At the time of Boland's birth, several dramatic changes were occurring in Ireland. Consequently,
in 1949, the state of Ireland (Éire) was formally declared as the Republic of Ireland. In doing so, the Republic of Ireland
left the British Commonwealth, while the remaining part of the island, Northern Ireland, remained part of Britain; the United
Kingdom of Great Britain and Northern Ireland. Within the republic's establishment, several economic reforms in the 1950's
and 1960's were made. As a result, the economic growth rate increased from 1% in the 1950's to 4.5% in the
1960's. The dramatic economic advances contributed greatly to the decline of emigration that had continued for over a century.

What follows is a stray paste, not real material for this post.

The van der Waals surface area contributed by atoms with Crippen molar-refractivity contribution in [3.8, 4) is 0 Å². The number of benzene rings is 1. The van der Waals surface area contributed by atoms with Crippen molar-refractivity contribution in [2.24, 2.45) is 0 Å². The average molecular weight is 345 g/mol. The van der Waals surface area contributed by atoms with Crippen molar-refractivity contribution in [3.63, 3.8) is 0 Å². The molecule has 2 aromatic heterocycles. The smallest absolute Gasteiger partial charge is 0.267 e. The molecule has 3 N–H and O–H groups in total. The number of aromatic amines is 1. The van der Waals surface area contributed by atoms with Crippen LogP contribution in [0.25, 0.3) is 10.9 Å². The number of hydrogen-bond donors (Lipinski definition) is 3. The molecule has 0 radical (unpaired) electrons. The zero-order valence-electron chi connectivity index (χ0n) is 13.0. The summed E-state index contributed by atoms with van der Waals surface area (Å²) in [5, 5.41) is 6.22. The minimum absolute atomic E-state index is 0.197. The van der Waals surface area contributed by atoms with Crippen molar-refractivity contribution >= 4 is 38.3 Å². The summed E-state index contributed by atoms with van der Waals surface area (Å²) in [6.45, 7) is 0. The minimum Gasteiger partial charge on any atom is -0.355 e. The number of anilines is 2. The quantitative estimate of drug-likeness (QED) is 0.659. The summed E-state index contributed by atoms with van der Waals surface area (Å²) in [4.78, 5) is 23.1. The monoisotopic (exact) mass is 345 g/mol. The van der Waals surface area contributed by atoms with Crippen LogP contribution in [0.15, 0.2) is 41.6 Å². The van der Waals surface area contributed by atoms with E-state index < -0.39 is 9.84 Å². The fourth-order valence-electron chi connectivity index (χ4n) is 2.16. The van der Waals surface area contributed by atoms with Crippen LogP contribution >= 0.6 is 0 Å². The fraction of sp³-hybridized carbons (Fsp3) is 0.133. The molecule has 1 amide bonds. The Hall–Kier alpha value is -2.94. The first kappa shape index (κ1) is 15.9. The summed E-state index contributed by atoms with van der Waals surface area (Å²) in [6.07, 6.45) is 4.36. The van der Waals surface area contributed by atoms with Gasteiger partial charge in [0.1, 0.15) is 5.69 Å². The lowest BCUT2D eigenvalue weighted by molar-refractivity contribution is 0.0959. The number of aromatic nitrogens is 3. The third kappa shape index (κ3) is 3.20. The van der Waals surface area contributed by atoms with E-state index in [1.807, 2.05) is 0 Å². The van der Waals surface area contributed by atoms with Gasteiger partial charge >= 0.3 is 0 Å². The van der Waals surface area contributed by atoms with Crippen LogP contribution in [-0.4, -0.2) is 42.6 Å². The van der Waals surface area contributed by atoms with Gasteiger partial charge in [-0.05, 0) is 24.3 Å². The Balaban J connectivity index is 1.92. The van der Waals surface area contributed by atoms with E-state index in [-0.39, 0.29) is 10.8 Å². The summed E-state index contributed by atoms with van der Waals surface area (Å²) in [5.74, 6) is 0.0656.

Thus, Boland's common themes of independence and perseverance reflect Ireland's struggle against England
for its own republic. As a young wife, Boland recalls the "daliness of life" and her realization that the ordinary events
in life were not recorded nor portrayed in poetry (New Yorker Online). Likewise, Boland noticed that Irish literature honored
its heroes, resisted ordinariness, and elevated stance. Thus, the events during Boland's life have influenced her perspective
and writing (Wikipedia).
© 2004 by Janet Lam. All rights reserved.